EAGAN, Minn. — Harrison Smith is entering his ninth season in Purple, which makes him the eldest statesman on the Vikings defense.
The Pro Bowl safety has seen a bit of everything in his time in Minnesota, whether it was the unit ranking dead last in points allowed in 2013 … or being a key part of a defense that led the league in points allowed in 2017.
As Smith enters the 2020 season as the defensive player with the most experience in Minnesota, he has taken notice of the handful of new faces around him.
But in typical Smith fashion — one that aligns with his tough, no-nonsense demeanor — the safety isn't ready to accept the fact that the Vikings defense will suddenly be a liability after six straight seasons of being among the league's best.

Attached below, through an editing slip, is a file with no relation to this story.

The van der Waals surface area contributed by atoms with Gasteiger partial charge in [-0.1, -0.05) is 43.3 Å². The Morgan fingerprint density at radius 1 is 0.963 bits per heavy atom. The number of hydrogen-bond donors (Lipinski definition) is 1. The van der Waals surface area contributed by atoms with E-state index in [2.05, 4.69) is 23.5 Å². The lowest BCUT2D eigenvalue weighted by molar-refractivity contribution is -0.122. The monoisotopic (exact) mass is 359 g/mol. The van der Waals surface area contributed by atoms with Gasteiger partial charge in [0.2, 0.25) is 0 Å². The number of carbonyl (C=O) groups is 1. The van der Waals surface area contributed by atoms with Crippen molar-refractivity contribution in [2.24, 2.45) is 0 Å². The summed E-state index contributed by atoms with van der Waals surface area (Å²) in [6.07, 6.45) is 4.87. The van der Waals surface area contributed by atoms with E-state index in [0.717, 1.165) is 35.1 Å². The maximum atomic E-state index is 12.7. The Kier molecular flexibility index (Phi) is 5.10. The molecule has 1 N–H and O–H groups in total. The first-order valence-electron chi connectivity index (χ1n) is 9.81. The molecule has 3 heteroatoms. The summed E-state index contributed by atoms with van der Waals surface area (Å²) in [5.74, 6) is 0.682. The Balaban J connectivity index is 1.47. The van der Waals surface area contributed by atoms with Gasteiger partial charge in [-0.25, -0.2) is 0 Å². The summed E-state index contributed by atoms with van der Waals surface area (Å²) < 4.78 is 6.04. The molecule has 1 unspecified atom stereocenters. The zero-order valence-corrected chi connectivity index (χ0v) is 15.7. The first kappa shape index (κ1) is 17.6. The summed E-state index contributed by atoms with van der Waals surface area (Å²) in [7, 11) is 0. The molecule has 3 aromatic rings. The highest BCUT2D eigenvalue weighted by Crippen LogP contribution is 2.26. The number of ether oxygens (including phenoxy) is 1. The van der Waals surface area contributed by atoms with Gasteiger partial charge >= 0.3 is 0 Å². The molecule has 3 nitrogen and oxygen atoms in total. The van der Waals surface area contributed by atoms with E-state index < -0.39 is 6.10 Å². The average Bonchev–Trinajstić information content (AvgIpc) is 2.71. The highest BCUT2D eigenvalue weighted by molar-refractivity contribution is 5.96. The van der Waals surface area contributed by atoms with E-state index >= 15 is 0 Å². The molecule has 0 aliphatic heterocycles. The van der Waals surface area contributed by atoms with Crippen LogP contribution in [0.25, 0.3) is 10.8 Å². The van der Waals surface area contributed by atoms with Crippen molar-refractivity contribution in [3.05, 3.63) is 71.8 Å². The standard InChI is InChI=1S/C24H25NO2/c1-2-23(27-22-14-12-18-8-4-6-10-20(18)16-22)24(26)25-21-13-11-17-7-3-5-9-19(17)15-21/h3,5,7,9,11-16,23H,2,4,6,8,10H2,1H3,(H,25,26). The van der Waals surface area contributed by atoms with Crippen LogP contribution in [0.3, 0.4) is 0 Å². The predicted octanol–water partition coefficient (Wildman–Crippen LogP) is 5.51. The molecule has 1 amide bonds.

"I guess I've kind of been out of the loop – I didn't know we were supposed to be bad," Smith recently said on a video chat with the Twin Cities media. "So yeah, I guess that motivates me. Everybody takes things differently. People are going to say things no matter what, so I just try to play well.
"If you want to talk about it, that's cool; if you don't, that's cool," Smith added. "I think if we all just play well, then we'll win games, and you can say good or bad, and that's it."
To be fair, the Vikings defense will look different than in years' past. Household names and veterans such as Linval Joseph, Everson Griffen, Xavier Rhodes, Trae Waynes and Mackensie Alexander are no longer on the roster.
To put that in context, that quintet of players produced a combined 281 starts, nine Pro Bowl appearances, 62.5 sacks, 19 interceptions, 16 forced fumbles and seven fumble recoveries over the past five seasons.